Workshop 3: “Community responses to stability challenges”
The Ebola and COVID 19 crises have highlighted the weakness of institutional health arrangements in Africa and affected the internal stability of several states. Many other political, economic and social factors continue to make the continent fragile and lead several states to neglect and marginalize peripheral regions, particularly border areas. In most countries, an increasingly young population is demanding greater social integration, jobs and opportunities. Finally, in several places, the mode of political governance and exploitation of public natural resources has led to the gradual establishment of rent-seeking situations, thus accentuating the breakdown of trust between the governors and the governed. In addition, violent extremism persists and is on the rise, as well as a resurgence of unconstitutional political changes and
intra-African migration, which is often perceived as a source of conflict and fuels frequent struggles for land, resources and jobs. Sustainable and inclusive development is the most effective way to address the root causes of instability. Indeed, to prevent conflict and build resilient communities and societies, it is essential to address poverty and inequality, strengthen public institutions and civil society, and promote human rights, goals that figure prominently in the 2030 Agenda for Sustainable Development and the African Union’s Agenda 2063. In this indispensable effort to achieve or strengthen the conditions for sustainable stability on the continent, communities have a crucial role to play, particularly in the development of mutual trust between the various components of the population and, above all, in the prevention and resolution of ongoing or latent conflicts.
It is therefore important to place communities at the heart of the search for solutions, and to promote and rehabilitate the virtues of inter-community dialogue as an irreplaceable tool in conflict management in Africa.
Identify the major challenges to stability on the continent and propose realistic community-based responses to these challenges, in addition to the efforts of States.
Issues to be addressed
- What are the roles of communities in strengthening national unity and promoting living together in Africa?
- What community responses to recurrent social conflicts, particularly between sedentary and nomadic populations, indigenous and non-indigenous populations?
- What community and inter-community approaches to improve the prevention and fight against insecurity, particularly in border areas?
Timbuktu Institute (Senegal)
Dr. Fatima Akilu is the Executive Director of Neem Foundation. She is a trained psychologist with over 25 years’ experience in the field of mental health, psychology, Preventing Violent Extremism (PVE) and communications. Dr. Akilu holds a master’s degree and PhD in Psychology from University of Reading (UK), and was a Former Head of Communication to the Senior Special Assistant to the Nigerian President on Millennium Development Goals (MDGs). From 2012 to 2015, Dr. Akilu served as the Director of Behavioural Analysis and Strategic Communications at the Office of the National Security Adviser where she pioneered Nigeria’s first Countering Violent Extremism (CVE) programme. Dr. Akilu is a seasoned educationist with over 12 years lecturing experience as an Adjunct Professor of General Psychology at Broome Community College (USA). She is responsible for the implementation of programmes and strategies as the Executive Director of Neem Foundation and determining the direction of focus of the projects implemented by the organisation. She has overseen psychological support services to over 30, 000 survivors of the Boko Haram insurgency in the Northeast of Nigeria, a region that has been significantly affected by climate change. Alongside this, she currently oversees several conflict responses programmes across various lake Chad basin region and other parts of the globe.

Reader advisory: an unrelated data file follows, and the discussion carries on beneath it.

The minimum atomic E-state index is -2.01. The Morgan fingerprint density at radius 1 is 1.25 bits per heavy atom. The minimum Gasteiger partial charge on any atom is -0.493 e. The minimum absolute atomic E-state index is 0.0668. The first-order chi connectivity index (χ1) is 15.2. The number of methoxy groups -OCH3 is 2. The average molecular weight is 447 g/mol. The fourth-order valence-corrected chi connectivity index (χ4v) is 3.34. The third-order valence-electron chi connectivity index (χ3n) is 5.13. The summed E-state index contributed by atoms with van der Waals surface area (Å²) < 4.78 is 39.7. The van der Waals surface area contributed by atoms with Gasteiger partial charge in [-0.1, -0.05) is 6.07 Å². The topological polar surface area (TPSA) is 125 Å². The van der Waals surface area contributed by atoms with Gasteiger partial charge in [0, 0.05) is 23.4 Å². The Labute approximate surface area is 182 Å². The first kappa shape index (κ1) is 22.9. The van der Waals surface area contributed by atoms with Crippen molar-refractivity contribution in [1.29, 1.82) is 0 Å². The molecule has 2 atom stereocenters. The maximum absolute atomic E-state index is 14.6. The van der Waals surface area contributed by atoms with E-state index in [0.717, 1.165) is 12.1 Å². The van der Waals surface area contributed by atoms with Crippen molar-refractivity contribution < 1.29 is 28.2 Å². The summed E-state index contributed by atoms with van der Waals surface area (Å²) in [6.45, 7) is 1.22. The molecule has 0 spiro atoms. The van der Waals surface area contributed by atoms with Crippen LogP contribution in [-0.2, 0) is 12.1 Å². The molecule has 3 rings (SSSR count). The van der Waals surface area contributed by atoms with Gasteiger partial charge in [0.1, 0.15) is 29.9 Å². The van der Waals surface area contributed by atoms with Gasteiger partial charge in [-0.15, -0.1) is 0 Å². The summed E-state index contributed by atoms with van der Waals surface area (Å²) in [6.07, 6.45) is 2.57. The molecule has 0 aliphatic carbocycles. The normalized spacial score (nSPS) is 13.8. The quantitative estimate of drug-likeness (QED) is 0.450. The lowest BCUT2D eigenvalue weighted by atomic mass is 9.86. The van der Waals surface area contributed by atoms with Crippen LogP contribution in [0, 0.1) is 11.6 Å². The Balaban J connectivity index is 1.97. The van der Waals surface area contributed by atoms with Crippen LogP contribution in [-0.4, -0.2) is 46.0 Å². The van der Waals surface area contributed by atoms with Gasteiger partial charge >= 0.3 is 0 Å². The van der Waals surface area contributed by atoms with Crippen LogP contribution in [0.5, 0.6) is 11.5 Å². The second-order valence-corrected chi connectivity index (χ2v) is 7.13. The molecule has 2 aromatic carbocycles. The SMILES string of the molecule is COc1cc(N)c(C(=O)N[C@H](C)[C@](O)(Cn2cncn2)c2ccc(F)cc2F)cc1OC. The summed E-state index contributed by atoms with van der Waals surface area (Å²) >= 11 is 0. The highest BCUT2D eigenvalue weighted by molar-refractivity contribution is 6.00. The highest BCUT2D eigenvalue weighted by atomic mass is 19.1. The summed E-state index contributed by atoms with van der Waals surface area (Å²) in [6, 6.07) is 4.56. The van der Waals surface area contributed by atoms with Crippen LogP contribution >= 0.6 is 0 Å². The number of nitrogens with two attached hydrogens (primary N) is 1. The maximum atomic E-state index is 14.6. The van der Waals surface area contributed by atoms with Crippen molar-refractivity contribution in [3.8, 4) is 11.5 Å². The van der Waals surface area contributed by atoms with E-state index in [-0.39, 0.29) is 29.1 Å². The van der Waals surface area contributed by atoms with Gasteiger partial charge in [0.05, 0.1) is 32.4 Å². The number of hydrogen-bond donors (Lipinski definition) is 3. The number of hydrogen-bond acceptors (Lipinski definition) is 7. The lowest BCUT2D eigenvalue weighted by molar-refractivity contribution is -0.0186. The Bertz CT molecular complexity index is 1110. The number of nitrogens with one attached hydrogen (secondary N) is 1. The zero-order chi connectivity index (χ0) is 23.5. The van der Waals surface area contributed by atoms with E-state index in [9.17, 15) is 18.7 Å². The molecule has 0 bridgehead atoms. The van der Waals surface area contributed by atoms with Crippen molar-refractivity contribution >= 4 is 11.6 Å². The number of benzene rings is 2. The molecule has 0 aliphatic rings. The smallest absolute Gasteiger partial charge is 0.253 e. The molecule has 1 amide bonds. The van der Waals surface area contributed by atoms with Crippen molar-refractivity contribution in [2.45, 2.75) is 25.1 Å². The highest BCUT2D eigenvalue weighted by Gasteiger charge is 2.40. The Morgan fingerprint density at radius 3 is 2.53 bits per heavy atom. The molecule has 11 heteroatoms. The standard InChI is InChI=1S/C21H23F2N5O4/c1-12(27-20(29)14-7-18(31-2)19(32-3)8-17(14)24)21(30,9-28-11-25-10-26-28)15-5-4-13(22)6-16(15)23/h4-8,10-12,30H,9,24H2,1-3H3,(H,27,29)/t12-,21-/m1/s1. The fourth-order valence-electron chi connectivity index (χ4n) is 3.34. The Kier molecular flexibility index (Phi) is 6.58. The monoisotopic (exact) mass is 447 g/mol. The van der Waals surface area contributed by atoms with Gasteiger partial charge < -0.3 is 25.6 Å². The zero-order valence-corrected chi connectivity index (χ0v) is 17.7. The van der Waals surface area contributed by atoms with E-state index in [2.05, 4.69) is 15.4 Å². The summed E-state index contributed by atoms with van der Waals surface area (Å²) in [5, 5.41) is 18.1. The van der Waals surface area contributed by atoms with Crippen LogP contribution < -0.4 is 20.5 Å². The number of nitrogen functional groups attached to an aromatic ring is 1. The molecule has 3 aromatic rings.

Director, Centre for Peace Mediation
Katja Ahlfors is the Director of the Centre for Peace Mediation at the Ministry for Foreign Affairs of Finland. Prior to her current position, she served as the Senior Advisor on Horn of Africa to the Minister for Foreign Affairs of Finland. She has served at the Embassy of Finland to Addis Ababa and at the Embassy of Finland to Stockholm. Ahlfors has also worked as a Senior Advisor with CMI – Martti Ahtisaari Peace Foundation and as the Focal Point for Conflict Prevention, Peacebuilding and Mediation at the European Commission in Brussels.
Mrs. Ndioro Ndiaye is a full professor at the University. She was Minister of Social Development of the Republic of Senegal and then of Women, Children and Family from 1988 to 1995.
She was elected Deputy Director General of the International Organization for Migration in Geneva from 1999 to 2009. Today, she manages the NGO “Alliance for Migration, Leadership and Development” (AMLD) and she is the coordinator of the “Francophone Network for Gender Equality” RF-EFH, a privileged tool for evaluation, monitoring, and accountability of the implementation of commitments made by member states and governments of the Francophonie in terms of gender equality. As Minister of Women, Childhood and Family, she chaired in Dakar (Senegal) the regional conference of African women in preparation for the Beijing International Conference on Women in 1994; she played a major role in the World Conference on the Rights of the Child in 1992. In 2019 her last position in the Senegalese government was that of Minister Counsellor to the Presidency of the Republic of Senegal.